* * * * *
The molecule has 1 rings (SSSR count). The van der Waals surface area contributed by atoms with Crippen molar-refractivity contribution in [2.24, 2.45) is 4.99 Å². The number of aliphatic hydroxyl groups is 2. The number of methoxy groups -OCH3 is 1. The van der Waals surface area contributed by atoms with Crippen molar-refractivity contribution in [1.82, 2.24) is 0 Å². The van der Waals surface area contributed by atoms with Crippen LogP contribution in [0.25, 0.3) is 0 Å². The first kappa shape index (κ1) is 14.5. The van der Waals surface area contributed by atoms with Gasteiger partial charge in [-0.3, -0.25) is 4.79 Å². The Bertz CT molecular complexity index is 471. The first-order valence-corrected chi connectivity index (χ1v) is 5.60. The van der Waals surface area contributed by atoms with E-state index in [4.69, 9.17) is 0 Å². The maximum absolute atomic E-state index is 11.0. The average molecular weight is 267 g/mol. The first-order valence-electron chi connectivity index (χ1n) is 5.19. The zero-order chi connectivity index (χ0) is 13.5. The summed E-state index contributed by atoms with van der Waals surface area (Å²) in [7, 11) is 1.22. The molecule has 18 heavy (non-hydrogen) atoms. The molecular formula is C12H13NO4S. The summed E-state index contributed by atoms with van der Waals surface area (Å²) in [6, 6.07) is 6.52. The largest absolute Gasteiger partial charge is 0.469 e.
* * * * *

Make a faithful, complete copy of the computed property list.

The molecule has 1 rings (SSSR count). The van der Waals surface area contributed by atoms with Crippen molar-refractivity contribution in [2.24, 2.45) is 4.99 Å². The number of aliphatic hydroxyl groups is 2. The number of methoxy groups -OCH3 is 1. The van der Waals surface area contributed by atoms with Crippen molar-refractivity contribution in [1.82, 2.24) is 0 Å². The van der Waals surface area contributed by atoms with Crippen LogP contribution in [0.25, 0.3) is 0 Å². The first kappa shape index (κ1) is 14.5. The van der Waals surface area contributed by atoms with Gasteiger partial charge in [-0.3, -0.25) is 4.79 Å². The Bertz CT molecular complexity index is 471. The first-order valence-corrected chi connectivity index (χ1v) is 5.60. The van der Waals surface area contributed by atoms with E-state index in [4.69, 9.17) is 0 Å². The maximum absolute atomic E-state index is 11.0. The average molecular weight is 267 g/mol. The first-order valence-electron chi connectivity index (χ1n) is 5.19. The zero-order chi connectivity index (χ0) is 13.5. The summed E-state index contributed by atoms with van der Waals surface area (Å²) in [7, 11) is 1.22. The molecule has 18 heavy (non-hydrogen) atoms. The molecular formula is C12H13NO4S. The summed E-state index contributed by atoms with van der Waals surface area (Å²) in [6, 6.07) is 6.52. The largest absolute Gasteiger partial charge is 0.469 e.